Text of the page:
This does not match the type (a -> b, a), so we would have to explicitly annotate the number 1000 as having the type Int for the typechecker to accept this as a valid benchmarkable expression.

Fully evaluating a result

The harness for evaluating a pure function only evaluates the result to weak head normal form (WHNF). If you need the result evaluated all the way to normal form, use the rnf function from the Control.Parallel.Strategies module to force its complete evaluation.

Using the firstN example from earlier, to naive eyes it appears that the following code ought to benchmark the production of the first 1000 list elements:

 B firstN 1000

Because the result is only forced until WHNF is reached, what this actually benchmarks is merely the production of the first list element! Here is a corrected version:

 B (rnf . firstN) 1000
class Benchmarkable a whereSource
A benchmarkable function or action.
:: aThe function or action to benchmark.
-> IntThe number of times to run or evaluate it.
-> IO ()
Run a function or action the specified number of times.
show/hide Instances
data Benchmark Source
A benchmark may consist of either a single Benchmarkable item with a name, created with bench, or a (possibly nested) group of Benchmarks, created with bgroup.
show/hide Instances
data B a Source
A container for a pure function to benchmark, and an argument to supply to it each time it is evaluated.
forall b . B (a -> b) a
show/hide Instances
Constructing benchmarks
:: Benchmarkable b
=> String
-> b
-> Benchmark
Create a single benchmark.
:: StringA name to identify the group of benchmarks.
-> [Benchmark]Benchmarks to group under this name.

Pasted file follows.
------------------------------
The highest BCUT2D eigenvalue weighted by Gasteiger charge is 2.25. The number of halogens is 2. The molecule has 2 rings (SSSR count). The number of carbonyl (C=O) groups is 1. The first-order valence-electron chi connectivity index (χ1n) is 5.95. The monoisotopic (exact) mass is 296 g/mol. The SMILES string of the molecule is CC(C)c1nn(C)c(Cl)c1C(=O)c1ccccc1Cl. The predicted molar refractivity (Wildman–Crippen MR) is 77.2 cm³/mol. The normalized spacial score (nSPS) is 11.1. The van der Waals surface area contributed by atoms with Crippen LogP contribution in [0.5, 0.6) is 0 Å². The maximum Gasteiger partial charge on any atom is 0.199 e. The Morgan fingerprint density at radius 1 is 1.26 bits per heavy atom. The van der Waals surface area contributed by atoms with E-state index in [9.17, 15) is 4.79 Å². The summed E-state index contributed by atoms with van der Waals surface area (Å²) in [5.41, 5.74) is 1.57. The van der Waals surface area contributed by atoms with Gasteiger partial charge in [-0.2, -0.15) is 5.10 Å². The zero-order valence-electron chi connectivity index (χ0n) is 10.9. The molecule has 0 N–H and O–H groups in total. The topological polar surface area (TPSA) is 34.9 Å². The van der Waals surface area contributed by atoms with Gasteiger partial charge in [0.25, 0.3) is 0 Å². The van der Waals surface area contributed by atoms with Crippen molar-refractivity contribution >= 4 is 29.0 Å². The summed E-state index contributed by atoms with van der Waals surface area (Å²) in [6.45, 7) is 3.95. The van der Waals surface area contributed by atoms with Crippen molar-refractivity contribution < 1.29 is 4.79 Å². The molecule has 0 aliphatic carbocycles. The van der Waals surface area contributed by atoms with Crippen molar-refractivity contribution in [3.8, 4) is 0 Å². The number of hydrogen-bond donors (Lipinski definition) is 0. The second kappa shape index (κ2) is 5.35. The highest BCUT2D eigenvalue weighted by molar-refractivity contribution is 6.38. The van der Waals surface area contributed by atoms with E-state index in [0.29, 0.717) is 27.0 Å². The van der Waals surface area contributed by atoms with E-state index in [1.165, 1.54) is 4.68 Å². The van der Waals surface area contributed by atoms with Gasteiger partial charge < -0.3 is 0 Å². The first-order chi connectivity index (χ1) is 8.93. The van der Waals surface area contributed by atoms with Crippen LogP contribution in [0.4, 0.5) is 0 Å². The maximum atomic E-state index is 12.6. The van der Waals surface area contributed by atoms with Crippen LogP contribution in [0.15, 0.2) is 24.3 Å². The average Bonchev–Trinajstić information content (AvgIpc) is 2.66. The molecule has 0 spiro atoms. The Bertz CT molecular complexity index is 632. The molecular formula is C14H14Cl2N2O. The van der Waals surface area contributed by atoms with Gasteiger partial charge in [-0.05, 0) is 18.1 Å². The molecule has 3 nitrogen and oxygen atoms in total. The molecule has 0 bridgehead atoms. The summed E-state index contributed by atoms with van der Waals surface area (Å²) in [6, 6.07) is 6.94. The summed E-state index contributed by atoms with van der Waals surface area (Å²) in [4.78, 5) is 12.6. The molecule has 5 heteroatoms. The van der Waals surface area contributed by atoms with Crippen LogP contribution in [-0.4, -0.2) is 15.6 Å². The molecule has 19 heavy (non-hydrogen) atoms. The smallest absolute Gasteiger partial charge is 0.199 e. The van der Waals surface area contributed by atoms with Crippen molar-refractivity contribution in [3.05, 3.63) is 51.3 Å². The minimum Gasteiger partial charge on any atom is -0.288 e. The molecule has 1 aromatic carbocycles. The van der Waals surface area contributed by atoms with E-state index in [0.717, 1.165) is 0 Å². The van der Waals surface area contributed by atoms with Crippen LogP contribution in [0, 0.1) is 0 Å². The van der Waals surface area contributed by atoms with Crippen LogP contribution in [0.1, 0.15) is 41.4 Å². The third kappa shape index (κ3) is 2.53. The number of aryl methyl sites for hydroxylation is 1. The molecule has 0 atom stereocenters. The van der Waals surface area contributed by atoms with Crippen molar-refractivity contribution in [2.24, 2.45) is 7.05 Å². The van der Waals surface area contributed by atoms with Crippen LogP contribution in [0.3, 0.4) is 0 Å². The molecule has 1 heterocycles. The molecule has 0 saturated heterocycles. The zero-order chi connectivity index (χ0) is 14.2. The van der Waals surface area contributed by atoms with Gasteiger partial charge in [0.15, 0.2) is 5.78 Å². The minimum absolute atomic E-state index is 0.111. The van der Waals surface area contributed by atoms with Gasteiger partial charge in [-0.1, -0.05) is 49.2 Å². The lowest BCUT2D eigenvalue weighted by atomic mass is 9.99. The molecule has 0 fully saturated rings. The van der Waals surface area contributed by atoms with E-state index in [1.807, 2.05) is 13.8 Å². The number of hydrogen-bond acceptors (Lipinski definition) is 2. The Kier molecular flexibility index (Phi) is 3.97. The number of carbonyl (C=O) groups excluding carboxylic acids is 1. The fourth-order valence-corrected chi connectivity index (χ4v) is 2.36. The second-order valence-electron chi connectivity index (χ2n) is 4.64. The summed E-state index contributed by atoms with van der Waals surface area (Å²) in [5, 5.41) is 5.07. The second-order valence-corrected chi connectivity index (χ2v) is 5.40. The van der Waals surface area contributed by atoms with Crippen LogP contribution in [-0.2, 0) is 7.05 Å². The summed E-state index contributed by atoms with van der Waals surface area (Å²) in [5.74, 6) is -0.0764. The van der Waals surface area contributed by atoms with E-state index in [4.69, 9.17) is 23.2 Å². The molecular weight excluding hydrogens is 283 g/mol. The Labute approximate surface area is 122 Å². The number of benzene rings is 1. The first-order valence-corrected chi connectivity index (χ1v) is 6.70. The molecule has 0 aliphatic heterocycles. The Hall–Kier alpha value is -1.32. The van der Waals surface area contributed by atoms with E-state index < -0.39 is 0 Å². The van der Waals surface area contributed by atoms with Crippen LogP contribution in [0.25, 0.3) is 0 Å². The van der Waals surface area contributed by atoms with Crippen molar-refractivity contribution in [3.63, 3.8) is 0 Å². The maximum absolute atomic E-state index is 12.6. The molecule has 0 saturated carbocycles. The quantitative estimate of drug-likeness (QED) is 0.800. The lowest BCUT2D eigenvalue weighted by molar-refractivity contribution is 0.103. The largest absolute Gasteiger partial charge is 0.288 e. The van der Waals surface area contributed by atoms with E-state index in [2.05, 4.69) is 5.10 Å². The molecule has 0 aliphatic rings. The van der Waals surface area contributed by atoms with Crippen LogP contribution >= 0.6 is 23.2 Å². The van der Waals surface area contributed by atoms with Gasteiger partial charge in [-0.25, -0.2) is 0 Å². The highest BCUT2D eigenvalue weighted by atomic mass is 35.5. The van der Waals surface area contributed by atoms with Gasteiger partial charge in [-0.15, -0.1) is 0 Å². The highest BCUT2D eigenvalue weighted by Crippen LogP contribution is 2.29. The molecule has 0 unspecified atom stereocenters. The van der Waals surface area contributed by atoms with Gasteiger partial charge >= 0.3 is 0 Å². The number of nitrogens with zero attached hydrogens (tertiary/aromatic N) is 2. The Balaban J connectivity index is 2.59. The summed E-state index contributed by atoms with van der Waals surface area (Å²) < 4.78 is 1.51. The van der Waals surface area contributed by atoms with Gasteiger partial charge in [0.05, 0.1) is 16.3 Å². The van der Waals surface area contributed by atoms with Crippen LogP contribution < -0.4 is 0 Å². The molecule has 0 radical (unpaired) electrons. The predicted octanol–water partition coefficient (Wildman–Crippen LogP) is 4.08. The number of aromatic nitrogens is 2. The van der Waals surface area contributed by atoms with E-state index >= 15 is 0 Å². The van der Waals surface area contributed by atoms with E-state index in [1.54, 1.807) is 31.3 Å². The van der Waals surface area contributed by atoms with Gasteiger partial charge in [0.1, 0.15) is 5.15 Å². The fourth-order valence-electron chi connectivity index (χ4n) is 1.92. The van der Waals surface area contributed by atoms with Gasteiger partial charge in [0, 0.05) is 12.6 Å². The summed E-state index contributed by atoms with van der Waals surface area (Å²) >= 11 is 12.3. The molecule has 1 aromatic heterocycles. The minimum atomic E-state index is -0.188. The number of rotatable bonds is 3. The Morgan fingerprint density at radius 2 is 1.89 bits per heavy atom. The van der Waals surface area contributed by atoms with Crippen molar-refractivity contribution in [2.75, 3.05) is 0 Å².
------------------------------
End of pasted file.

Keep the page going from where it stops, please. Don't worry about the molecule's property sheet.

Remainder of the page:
-> Benchmark
Group several benchmarks together under a common name.
Running benchmarks
defaultMain :: [Benchmark] -> IO ()Source

An entry point that can be used as a main function.

 import Criterion.Main

 fib :: Int -> Int
 fib 0 = 0
 fib 1 = 1
 fib n = fib (n-1) + fib (n-2)

 main = defaultMain [
        bgroup "fib" [ bench "fib 10" $ B fib 10
                     , bench "fib 35" $ B fib 35
                     , bench "fib 37" $ B fib 37
defaultMainWith :: Config -> [Benchmark] -> IO ()Source

An entry point that can be used as a main function, with configurable defaults.


 import Criterion.Config
 import qualified Criterion.MultiMap as M

 myConfig = defaultConfig {
              -- Always display an 800x600 window with curves.
              cfgPlot = M.singleton KernelDensity (Window 800 600)
 main = defaultMainWith myConfig [
          bench "fib 30" $ B fib 30

If you save the above example as "Fib.hs", you should be able to compile it as follows:

 ghc -O --make Fib

Run "Fib --help" on the command line to get a list of command line options.

Other useful code
defaultOptions :: [OptDescr (IO Config)]Source
The standard options accepted on the command line.
parseArgs :: Config -> [OptDescr (IO Config)] -> [String] -> IO (Config, [String])Source
Parse command line options.